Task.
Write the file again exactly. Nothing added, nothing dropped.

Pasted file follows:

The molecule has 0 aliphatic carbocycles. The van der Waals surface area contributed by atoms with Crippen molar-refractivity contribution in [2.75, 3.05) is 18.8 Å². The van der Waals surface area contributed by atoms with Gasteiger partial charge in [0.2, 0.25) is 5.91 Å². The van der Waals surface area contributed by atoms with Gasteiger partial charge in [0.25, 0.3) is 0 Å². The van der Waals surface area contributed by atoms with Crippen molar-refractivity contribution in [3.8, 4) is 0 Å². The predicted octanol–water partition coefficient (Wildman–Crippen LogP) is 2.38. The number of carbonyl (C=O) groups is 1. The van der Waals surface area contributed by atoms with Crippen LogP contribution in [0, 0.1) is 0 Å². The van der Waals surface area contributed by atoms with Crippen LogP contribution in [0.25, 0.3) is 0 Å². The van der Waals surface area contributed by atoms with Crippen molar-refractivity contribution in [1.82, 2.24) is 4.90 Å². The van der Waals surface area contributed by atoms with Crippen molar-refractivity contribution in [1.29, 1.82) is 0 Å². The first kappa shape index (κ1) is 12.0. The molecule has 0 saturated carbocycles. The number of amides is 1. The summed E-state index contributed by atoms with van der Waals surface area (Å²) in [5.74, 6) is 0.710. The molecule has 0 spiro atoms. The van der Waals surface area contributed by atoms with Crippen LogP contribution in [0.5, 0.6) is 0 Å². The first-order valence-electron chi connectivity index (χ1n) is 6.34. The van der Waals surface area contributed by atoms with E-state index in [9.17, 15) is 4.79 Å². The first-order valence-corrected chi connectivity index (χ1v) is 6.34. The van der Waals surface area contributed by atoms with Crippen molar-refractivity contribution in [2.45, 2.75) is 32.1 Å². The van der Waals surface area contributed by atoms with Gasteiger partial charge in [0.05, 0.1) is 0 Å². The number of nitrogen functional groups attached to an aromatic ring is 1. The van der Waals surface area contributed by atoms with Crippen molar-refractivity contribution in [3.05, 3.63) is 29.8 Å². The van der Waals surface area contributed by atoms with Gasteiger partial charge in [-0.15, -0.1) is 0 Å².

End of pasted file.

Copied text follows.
The molecule has 0 aliphatic carbocycles. The van der Waals surface area contributed by atoms with Crippen molar-refractivity contribution in [2.75, 3.05) is 18.8 Å². The van der Waals surface area contributed by atoms with Gasteiger partial charge in [0.2, 0.25) is 5.91 Å². The van der Waals surface area contributed by atoms with Gasteiger partial charge in [0.25, 0.3) is 0 Å². The van der Waals surface area contributed by atoms with Crippen molar-refractivity contribution in [3.8, 4) is 0 Å². The predicted octanol–water partition coefficient (Wildman–Crippen LogP) is 2.38. The number of carbonyl (C=O) groups is 1. The van der Waals surface area contributed by atoms with Crippen LogP contribution in [0, 0.1) is 0 Å². The van der Waals surface area contributed by atoms with Crippen LogP contribution in [0.25, 0.3) is 0 Å². The van der Waals surface area contributed by atoms with Crippen molar-refractivity contribution in [1.82, 2.24) is 4.90 Å². The van der Waals surface area contributed by atoms with Crippen molar-refractivity contribution in [1.29, 1.82) is 0 Å². The first kappa shape index (κ1) is 12.0. The molecule has 0 saturated carbocycles. The number of amides is 1. The summed E-state index contributed by atoms with van der Waals surface area (Å²) in [5.74, 6) is 0.710. The molecule has 0 spiro atoms. The van der Waals surface area contributed by atoms with Crippen LogP contribution in [0.5, 0.6) is 0 Å². The first-order valence-electron chi connectivity index (χ1n) is 6.34. The van der Waals surface area contributed by atoms with E-state index in [9.17, 15) is 4.79 Å². The first-order valence-corrected chi connectivity index (χ1v) is 6.34. The van der Waals surface area contributed by atoms with Crippen molar-refractivity contribution in [2.45, 2.75) is 32.1 Å². The van der Waals surface area contributed by atoms with Gasteiger partial charge in [0.05, 0.1) is 0 Å². The number of nitrogen functional groups attached to an aromatic ring is 1. The van der Waals surface area contributed by atoms with Crippen molar-refractivity contribution in [3.05, 3.63) is 29.8 Å². The van der Waals surface area contributed by atoms with Gasteiger partial charge in [-0.15, -0.1) is 0 Å².